Above-average PRC musical drama about a blackface minstrel (Benny Fields) who abandons his newborn daughter after his wife dies in childbirth. He leaves the infant in the care of his best friends and disappears from her life for years until he learns that his daughter, now a teenager, is set to star in a revival of his old "Minstrel Man" show on Broadway, and is reunited with her on stage.
Aside from singing some pleasant songs by Paul Webster and Harry Revel, crooner Benny Fields does not make much of an impression in this, his only dramatic starring role. He seems ill at ease playing the dramatic scenes, though the reservation in his performance probably works to the advantage of some of the moments of high melodrama -- such as receiving the news of his wife's death, or encountering his estranged daughter -- which are actually rather nicely understated. When he's given the chance to sing though, Fields shines.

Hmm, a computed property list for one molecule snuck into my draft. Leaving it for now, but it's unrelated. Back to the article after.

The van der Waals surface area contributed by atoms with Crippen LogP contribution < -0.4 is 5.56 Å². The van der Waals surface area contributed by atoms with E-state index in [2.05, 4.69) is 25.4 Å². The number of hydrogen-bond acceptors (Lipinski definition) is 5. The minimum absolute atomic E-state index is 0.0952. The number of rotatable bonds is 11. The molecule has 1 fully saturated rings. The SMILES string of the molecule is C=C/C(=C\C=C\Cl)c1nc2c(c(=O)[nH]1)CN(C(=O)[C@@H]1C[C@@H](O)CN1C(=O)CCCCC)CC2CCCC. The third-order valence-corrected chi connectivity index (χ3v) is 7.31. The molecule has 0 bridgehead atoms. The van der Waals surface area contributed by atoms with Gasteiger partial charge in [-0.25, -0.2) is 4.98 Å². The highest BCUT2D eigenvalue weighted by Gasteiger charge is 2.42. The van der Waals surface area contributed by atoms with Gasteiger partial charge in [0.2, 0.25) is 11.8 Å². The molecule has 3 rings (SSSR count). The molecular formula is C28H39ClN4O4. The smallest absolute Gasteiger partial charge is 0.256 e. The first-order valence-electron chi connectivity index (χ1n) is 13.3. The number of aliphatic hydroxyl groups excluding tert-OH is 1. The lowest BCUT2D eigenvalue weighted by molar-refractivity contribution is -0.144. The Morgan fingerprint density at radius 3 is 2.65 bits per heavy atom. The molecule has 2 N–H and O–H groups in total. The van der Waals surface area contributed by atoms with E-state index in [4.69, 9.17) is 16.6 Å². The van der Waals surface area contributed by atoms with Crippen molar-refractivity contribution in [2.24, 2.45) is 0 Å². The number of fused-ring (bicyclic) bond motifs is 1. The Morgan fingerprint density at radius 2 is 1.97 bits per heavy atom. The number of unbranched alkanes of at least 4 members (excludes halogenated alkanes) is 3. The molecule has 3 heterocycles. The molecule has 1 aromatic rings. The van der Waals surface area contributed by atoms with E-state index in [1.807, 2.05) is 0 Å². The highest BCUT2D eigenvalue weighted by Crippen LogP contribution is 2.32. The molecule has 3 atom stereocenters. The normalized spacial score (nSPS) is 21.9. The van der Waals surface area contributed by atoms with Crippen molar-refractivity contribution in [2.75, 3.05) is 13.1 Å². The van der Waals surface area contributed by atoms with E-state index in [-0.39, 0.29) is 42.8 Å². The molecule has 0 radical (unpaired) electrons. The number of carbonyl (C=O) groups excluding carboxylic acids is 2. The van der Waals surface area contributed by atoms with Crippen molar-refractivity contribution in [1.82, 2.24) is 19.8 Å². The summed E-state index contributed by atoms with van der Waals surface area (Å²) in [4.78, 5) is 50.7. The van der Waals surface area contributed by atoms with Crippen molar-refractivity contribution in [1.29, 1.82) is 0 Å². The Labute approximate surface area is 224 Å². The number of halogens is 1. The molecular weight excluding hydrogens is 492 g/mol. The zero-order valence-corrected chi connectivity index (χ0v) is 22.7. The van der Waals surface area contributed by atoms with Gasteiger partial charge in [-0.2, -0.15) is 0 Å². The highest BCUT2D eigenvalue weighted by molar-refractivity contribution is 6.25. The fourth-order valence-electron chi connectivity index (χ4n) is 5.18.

Stylishly directed by Joseph H. Lewis (who took over from Edgar G. Ulmer, who reportedly directed the first several days of filming), there are some interesting camera moves, including a particularly well-executed crane shot on a pair of dancers in the Havana sequence and an effective high-angle shot in an early theater scene. Lewis' direction is a fine example of the craftsmanship that makes even a Poverty Row quickie like this visually compelling.